That is a good reason to switch; if you know that it's a huge hassle. The fact however that you managed to do that (did your friend have to help?) means that in some cases Live may be a better match in terms of intuition.

For me it was the reason to switch from Cubase to Live and I haven't regretted it since.

However, lots of people started with a sequencer or DAW because it was something they could afford, something they were taught or something their friends had - when you've got someone who can provide you with a little help, an afternoon of doing things with someone looking over your shoulder beats the hell out of reading a boatload of tutorials. That also means that you're going to get advice that is colored by people's preference for their own sequencer because they happen to find it the most intuitive to themselves.

Anyway, go test some demo version of the list Neblix gave you, try one at a time for 2 weeks, and then you'll find out what fits you the best.

Probably missing some but that is the extent of it.

I don't know over half of these but even then it seems that there's a bit of duplication in there ;-).

I should maybe also clarify that right now I'm doing everything directly off of my laptop, no external gear.

Not even a controller keyboard? Even if you can't play it's a good investment because hunting and pecking can still be faster than clicking in notes with the mouse. Plus, you get a bunch of knobs, sliders and pads for free, and it's mad fun to assign them to an instrument or effect in Live and play and tweak.

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My friend didn't help with Ableton, in fact said friend has never used it, they just happened to have it because another friend installed it on their computer. I'm still trying to decide between Ableton and Reason, I have friends who use both and I'm trying to decide which of said friends would actually help me out versus the ones that are too busy/etc. to help much, heh. It's true that there is probably a lot Orion can do that I never bothered learning, but I'd still prefer to get something that is more standard when it comes to people making electronic music, and no one I talk to EVER uses Orion.

So to clarify a bit more, I have done everything off of my laptop because I haven't really had spare time and money lately. Mostly because I have been in grad school for the last two years and paying out of pocket. But I'm almost finished and ready to get back into music! So I'd like to get a controller keyboard eventually and learn how to use it. I did play piano as a child and I still have some skills. Question: what do you mean by "hunting and pecking", I am not familiar with those terms.

As for software costs though, that isn't as big of an issue because my brother is a label owner / producer and he gets a ton of free (legal) software and often passes it my way. I'd have to talk to him, but I think he can get me almost anything I want, if not for free than at least at a discount.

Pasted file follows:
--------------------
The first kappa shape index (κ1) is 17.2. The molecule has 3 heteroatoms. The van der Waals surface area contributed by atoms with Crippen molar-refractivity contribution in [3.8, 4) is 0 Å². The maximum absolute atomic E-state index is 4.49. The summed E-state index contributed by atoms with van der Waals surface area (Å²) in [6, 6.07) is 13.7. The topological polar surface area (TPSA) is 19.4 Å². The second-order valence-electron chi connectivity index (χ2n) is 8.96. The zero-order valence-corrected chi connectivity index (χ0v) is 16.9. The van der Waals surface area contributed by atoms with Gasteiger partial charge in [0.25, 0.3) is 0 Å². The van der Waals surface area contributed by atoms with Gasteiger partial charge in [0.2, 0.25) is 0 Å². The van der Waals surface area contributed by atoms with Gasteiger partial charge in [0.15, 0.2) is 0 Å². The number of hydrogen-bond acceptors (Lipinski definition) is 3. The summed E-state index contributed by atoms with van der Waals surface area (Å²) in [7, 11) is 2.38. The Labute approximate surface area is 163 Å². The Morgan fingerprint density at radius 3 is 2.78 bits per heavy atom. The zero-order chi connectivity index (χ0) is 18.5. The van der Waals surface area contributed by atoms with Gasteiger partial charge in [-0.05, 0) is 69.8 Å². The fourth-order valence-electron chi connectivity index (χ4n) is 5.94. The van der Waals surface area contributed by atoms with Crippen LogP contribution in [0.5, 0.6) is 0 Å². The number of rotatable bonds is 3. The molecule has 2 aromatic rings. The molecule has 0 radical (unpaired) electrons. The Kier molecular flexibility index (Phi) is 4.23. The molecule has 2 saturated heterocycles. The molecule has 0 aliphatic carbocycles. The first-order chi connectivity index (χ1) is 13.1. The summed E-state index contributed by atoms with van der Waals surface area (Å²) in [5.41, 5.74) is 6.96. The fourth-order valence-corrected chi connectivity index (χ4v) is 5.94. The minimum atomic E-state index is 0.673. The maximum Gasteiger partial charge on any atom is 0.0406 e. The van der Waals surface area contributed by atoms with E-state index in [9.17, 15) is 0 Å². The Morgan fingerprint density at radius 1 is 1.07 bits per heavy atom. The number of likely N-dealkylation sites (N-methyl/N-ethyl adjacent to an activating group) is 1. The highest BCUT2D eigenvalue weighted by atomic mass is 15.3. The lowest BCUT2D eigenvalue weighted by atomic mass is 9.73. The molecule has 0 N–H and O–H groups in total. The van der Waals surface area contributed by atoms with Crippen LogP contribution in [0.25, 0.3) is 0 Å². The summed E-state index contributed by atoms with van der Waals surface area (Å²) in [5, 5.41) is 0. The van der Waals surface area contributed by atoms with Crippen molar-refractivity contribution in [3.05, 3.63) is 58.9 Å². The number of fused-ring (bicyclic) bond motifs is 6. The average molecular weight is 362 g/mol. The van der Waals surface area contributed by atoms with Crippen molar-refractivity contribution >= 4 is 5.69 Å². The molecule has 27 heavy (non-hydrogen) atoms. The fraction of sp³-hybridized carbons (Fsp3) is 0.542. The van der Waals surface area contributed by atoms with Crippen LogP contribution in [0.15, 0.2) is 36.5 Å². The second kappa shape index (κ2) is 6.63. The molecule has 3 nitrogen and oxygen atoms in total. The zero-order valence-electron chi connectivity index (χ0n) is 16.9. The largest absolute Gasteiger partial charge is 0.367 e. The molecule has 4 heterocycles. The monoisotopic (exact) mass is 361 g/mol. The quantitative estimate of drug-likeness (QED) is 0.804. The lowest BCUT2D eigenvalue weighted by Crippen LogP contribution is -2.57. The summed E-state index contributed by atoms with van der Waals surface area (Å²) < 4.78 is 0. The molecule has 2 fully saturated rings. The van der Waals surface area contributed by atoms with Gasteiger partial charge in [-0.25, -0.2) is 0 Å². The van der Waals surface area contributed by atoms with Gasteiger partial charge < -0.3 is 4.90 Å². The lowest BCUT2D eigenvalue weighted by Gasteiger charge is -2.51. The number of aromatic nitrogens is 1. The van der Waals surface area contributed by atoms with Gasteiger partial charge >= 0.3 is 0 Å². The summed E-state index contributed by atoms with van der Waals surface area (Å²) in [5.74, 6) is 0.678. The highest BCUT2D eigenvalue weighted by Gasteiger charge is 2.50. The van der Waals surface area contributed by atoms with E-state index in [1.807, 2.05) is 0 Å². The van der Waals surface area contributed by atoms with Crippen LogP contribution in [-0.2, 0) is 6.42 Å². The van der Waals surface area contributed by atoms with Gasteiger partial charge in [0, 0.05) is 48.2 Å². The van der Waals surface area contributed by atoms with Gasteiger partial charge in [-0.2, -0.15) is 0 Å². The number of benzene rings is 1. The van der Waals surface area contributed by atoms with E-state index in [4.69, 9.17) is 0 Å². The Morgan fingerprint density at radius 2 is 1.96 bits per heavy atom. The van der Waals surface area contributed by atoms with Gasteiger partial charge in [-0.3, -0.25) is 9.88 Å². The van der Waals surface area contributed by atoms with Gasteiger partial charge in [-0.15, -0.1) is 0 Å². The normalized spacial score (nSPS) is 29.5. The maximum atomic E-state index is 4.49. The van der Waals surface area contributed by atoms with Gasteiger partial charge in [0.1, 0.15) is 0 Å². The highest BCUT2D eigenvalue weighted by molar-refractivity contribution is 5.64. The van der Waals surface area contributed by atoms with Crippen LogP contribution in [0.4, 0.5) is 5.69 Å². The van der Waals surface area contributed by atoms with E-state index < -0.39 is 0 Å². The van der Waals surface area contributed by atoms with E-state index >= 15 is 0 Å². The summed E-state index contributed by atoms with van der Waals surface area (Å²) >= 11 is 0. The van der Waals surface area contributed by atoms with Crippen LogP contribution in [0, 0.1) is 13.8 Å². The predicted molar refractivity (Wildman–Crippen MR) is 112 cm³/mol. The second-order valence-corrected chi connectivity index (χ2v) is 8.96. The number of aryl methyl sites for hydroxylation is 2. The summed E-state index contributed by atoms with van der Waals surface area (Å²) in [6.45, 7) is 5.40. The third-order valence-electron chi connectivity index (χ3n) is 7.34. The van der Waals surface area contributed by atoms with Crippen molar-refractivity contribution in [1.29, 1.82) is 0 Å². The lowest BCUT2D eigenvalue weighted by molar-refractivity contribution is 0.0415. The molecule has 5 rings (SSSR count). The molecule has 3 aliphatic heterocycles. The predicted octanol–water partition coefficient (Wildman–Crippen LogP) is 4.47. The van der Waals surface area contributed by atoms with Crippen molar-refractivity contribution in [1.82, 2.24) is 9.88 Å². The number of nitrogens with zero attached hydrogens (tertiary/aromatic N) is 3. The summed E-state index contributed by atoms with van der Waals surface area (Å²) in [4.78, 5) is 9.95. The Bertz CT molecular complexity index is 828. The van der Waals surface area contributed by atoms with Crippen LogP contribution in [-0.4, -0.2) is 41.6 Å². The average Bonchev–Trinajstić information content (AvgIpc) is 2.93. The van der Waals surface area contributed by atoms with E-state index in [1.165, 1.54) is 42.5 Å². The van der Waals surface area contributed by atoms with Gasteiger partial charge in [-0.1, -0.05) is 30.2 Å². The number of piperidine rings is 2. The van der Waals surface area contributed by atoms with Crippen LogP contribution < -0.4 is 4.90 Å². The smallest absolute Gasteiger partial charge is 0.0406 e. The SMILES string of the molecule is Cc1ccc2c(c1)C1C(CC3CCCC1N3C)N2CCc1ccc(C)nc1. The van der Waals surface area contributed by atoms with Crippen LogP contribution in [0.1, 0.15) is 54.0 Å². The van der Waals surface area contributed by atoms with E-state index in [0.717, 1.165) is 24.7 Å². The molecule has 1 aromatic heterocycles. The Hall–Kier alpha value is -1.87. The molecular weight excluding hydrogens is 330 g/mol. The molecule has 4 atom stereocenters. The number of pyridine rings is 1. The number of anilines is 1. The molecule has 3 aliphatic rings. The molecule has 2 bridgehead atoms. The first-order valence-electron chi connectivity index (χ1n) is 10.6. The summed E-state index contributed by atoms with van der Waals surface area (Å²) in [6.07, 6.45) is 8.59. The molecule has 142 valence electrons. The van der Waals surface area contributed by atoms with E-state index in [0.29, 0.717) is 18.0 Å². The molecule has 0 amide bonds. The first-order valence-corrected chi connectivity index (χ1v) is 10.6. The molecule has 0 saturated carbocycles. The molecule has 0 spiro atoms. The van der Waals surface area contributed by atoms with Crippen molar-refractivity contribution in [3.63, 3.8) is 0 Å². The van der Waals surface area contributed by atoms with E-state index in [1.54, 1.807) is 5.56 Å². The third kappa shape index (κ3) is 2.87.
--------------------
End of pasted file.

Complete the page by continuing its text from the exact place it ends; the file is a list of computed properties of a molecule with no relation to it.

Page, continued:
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My friend didn't help with Ableton, in fact said friend has never used it, they just happened to have it because another friend installed it on their computer. I'm still trying to decide between Ableton and Reason, I have friends who use both and I'm trying to decide which of said friends would actually help me out versus the ones that are too busy/etc. to help much, heh. It's true that there is probably a lot Orion can do that I never bothered learning, but I'd still prefer to get something that is more standard when it comes to people making electronic music, and no one I talk to EVER uses Orion.

Keep in mind these are two radically different pieces of software. If you go with Reason, you can NOT USE 3rd party/external plug-ins. At all.

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Keep in mind these are two radically different pieces of software. If you go with Reason, you can NOT USE 3rd party/external plug-ins. At all.

Really? That's... interesting. And a huge knock against it, for me. How do people who use Reason utilize stuff that isn't built in, just build tracks separately outside of Reason and add them together later?

Hunt and peck is more common with typing - you scan the keys looking for the correct letter and then hit it; then you move on to the next. This does not apply if you still have some piano skills.

So... clarify something for me. I'm working under the assumption that with a MIDI keyboard you can record live. Which is fine, if you're a spot on player. But you can also use it just to help track in some fashion without having to be spot on?

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So... clarify something for me. I'm working under the assumption that with a MIDI keyboard you can record live. Which is fine, if you're a spot on player. But you can also use it just to help track in some fashion without having to be spot on?

That's right. You can peck away at a full beethoven sonata one note at a time with one finger then go back and fix it up. It will just be very time consuming to get it to sound like anything.

The ability to go back and fix the midi data is a life saver for me as I had a hand injury in college. Now getting that perfect take is less of an issue.

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Really? That's... interesting. And a huge knock against it, for me. How do people who use Reason utilize stuff that isn't built in, just build tracks separately outside of Reason and add them together later?

That's one option. The other option is to ReWire Reason so it acts as a insanely big software synth.

So... clarify something for me. I'm working under the assumption that with a MIDI keyboard you can record live. Which is fine, if you're a spot on player. But you can also use it just to help track in some fashion without having to be spot on?

If you know your chords, it's faster to just play one than to click the notes together. Plus, the aforementioned knobs & pads deal.